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Coronary Angiogram for Atherosclerosis
A coronary angiogram is a diagnostic image, which uses dye and special X-rays to show the inside of your coronary (heart) arteries. These images are used to identify arterial narrowings that may be responsible for chest pain and future heart attacks.
An angiography is the procedure, which uses special imaging techniques to produce coronary angiograms.
To prepare for imagining, a very small tube (catheter) is inserted into a blood vessel in either the patient's groin or arm. The tip of the tube is positioned at the beginning of the arteries supplying the heart, and a special fluid or dye is injected.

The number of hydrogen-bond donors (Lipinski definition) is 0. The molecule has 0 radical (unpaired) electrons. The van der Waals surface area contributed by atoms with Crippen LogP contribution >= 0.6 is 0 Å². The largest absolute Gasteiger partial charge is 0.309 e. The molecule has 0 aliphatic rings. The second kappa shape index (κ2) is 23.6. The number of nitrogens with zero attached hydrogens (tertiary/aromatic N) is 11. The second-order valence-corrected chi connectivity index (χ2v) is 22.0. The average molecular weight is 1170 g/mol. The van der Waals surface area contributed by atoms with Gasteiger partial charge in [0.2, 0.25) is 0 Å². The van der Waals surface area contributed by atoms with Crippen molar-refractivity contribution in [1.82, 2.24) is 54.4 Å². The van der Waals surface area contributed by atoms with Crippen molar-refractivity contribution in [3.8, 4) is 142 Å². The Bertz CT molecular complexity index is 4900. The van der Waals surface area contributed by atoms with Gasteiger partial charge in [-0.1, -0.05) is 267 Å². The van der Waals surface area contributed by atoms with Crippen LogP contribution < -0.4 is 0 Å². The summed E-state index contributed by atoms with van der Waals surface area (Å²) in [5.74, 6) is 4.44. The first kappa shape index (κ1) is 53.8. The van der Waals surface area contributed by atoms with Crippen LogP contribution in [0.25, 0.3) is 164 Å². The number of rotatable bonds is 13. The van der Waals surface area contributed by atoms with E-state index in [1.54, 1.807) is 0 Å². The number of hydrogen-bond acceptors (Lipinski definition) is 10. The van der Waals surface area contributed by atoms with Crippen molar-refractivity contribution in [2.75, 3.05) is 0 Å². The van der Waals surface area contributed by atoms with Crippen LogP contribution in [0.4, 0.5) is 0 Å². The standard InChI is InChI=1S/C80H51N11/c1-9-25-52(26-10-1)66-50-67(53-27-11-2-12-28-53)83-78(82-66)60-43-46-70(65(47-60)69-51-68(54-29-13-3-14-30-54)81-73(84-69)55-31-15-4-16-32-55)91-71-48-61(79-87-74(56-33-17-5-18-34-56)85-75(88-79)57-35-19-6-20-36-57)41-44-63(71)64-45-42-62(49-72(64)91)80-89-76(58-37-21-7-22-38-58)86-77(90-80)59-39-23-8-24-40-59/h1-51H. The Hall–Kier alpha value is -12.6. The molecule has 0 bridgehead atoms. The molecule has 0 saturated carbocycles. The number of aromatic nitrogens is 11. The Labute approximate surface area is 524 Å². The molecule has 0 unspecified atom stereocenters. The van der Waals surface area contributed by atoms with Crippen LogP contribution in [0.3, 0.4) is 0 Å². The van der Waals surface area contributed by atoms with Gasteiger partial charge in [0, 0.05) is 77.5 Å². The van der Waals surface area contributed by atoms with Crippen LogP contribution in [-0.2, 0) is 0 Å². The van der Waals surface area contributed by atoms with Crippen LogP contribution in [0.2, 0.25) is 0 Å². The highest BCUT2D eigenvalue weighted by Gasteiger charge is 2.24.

This special fluid is visible by X-ray, which details the narrowing, occlusions, and other abnormalities of specific arteries. These images obtained are called angiograms.
Clinical trials are research studies that evaluate a new medical approach, device, drug, or other treatment. As a Stanford Health Care patient, you may have access to the latest, advanced clinical trials.
Open trials refer to studies currently accepting participants. Closed trials are not currently enrolling, but may open in the future.